3. Obama Tries to Reach Iran Through YouTube Diplomacy

Following in the footsteps of Osama bin Laden, President Barack Obama has decided to communicate U.S. policy, concerning one of the most dangerous regimes in the world, via an Internet video.

Obama recently posted one of his patented YouTube videos in which he “reached out” to Iran just as the Iranians were beginning to celebrate their new year.

There was a problem, though. YouTube has been blocked out by the government of Iran since the Fall of 2008.

Ayatollah Ali Khamenei, Iran's supreme leader, responded to President Obama's video with a dismissive rejection. He demanded specific concessions from the U.S. with respect to Iranian policy.

“They chant the slogan of change but no change is seen in practice. We haven't seen any change,” Khamenei said in a speech before an Iranian crowd.

Khamenei said there has been no change in Obama's language when compared to that of his predecessor.

He also said Washington's accusations that Iran is seeking nuclear weapons are a sign of U.S. hostility and reiterated the claim that Iran’s nuclear program is only for peaceful purposes.

Obama's video was posted just as Iran prepares for what could be a significant presidential election this June. The defiant despot Ahmadinejad is running for another four-year term against Mir Hossein Mousavi, a former prime minister.

The world would be better off with the less hostile Mousavi, but Obama’s message is like a campaign ad for the hardliner, Ahmadinejad.

The Iranian president will likely claim credit for the Obama video diplomacy. The sudden shift in U.S. policy will have Iranian voters and the Arab populace concluding that the extremely harsh rhetoric of Ahmadinejad forced a Western superpower to capitulate.

Ahmadinejad will declare that he can push foreign policy via a hard-line stance far more effectively than his more moderate rival.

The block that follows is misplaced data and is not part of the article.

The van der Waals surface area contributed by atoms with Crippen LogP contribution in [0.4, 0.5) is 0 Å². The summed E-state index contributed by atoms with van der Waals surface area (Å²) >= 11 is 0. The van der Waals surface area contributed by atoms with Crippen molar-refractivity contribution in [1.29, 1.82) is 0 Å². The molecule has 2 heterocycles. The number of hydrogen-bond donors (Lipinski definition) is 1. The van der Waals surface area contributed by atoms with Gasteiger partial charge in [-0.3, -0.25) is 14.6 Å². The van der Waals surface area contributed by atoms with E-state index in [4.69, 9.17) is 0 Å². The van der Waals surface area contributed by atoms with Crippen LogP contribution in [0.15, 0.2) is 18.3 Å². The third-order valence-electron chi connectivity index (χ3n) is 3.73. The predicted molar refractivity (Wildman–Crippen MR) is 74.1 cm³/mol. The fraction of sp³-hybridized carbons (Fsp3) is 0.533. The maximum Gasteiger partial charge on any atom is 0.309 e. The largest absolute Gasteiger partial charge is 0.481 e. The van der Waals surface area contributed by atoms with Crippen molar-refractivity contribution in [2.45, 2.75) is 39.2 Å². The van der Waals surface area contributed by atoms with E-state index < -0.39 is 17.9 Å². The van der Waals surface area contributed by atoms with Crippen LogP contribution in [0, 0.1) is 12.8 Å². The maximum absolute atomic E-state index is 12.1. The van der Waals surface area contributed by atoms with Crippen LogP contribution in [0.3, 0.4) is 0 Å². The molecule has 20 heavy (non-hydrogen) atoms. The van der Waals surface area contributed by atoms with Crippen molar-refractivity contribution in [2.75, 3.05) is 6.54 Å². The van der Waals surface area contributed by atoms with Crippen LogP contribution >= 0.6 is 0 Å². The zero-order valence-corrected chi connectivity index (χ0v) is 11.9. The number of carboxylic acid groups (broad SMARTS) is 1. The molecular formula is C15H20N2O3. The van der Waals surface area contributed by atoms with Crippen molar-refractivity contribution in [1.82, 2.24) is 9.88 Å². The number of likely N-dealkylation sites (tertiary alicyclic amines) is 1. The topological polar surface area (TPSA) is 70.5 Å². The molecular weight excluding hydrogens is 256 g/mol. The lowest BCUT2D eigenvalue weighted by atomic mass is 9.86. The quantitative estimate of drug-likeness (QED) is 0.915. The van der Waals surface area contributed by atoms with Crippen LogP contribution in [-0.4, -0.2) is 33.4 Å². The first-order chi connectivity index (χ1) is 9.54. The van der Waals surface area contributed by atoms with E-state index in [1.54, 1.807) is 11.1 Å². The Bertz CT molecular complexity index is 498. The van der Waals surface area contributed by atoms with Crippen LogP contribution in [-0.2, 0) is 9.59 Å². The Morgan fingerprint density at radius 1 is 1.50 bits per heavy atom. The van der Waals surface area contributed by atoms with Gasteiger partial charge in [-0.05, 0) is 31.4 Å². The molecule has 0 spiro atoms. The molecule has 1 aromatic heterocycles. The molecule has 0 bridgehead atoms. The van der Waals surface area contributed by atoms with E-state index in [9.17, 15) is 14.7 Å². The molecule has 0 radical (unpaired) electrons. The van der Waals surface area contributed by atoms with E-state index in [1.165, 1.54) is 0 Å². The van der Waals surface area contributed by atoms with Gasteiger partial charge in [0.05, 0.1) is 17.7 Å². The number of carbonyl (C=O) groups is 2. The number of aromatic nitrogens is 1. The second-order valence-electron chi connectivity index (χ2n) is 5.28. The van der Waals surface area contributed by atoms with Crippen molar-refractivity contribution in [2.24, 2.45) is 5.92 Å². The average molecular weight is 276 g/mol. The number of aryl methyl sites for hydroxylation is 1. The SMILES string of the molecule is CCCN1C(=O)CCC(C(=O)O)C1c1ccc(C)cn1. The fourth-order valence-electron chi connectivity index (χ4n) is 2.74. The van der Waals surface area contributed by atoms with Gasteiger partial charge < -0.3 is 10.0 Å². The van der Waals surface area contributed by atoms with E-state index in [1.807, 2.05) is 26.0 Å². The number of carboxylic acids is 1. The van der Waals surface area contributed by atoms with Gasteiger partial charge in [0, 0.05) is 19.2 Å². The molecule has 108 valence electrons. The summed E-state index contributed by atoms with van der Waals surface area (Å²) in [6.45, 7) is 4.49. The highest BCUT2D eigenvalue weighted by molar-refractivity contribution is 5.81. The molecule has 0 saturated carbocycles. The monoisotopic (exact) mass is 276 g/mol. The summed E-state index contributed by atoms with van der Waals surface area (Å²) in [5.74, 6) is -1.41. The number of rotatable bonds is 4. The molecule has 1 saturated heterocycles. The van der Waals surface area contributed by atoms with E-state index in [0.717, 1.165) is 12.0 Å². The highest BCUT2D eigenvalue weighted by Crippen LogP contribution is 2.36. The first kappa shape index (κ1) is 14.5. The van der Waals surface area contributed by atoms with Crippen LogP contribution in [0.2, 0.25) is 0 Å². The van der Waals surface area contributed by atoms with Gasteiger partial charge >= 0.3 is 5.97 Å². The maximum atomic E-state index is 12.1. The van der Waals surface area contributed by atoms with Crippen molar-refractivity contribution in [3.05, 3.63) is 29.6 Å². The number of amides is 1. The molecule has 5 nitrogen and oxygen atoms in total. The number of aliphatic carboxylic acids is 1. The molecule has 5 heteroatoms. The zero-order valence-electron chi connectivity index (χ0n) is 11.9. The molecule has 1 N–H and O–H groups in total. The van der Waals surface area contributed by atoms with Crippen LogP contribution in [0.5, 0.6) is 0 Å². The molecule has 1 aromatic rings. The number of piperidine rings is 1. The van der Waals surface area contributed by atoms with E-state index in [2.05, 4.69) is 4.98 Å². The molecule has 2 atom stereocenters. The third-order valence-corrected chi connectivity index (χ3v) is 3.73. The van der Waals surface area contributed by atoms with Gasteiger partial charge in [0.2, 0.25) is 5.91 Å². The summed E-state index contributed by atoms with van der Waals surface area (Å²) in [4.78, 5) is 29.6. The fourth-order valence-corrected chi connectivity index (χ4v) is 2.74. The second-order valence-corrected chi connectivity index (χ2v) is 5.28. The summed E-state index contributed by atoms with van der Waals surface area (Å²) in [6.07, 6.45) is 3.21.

Which just goes to show how Obama’s use of YouTube to communicate appeasement can embarrass the West and strengthen a renegade regime’s hand.

4. Biden’s Birth Certificate Joke

Obama is the first president since Grover Cleveland to skip the annual dinner hosted by the Gridiron Club. The formal press event is where politicians essentially roast each other.

Somehow Joe Biden was sent instead of the prez and, true to form, the guy hit a big nerve.

Biden set up a joke by pointing out that California Gov. Arnold Schwarzenegger, who was a speaker at the event, was born in Austria.

He then explained that Michigan Gov. Jennifer Granholm, also a featured speaker, was born in Canada.

Biden’s preliminary punch line was, “This is going to be Lou Dobbs' worst nightmare.”

Having broached the citizenship subject, he proceeded to allude to the Obama birth certificate controversy.

“I never realized just how much power Dick Cheney had until my first day on the job,” Biden said.

“I walked into my office and, you know how the outgoing president always leaves the incoming president a note in his desk?” he asked. “I opened my drawer and Dick Cheney had left me Barack Obama’s birth certificate.”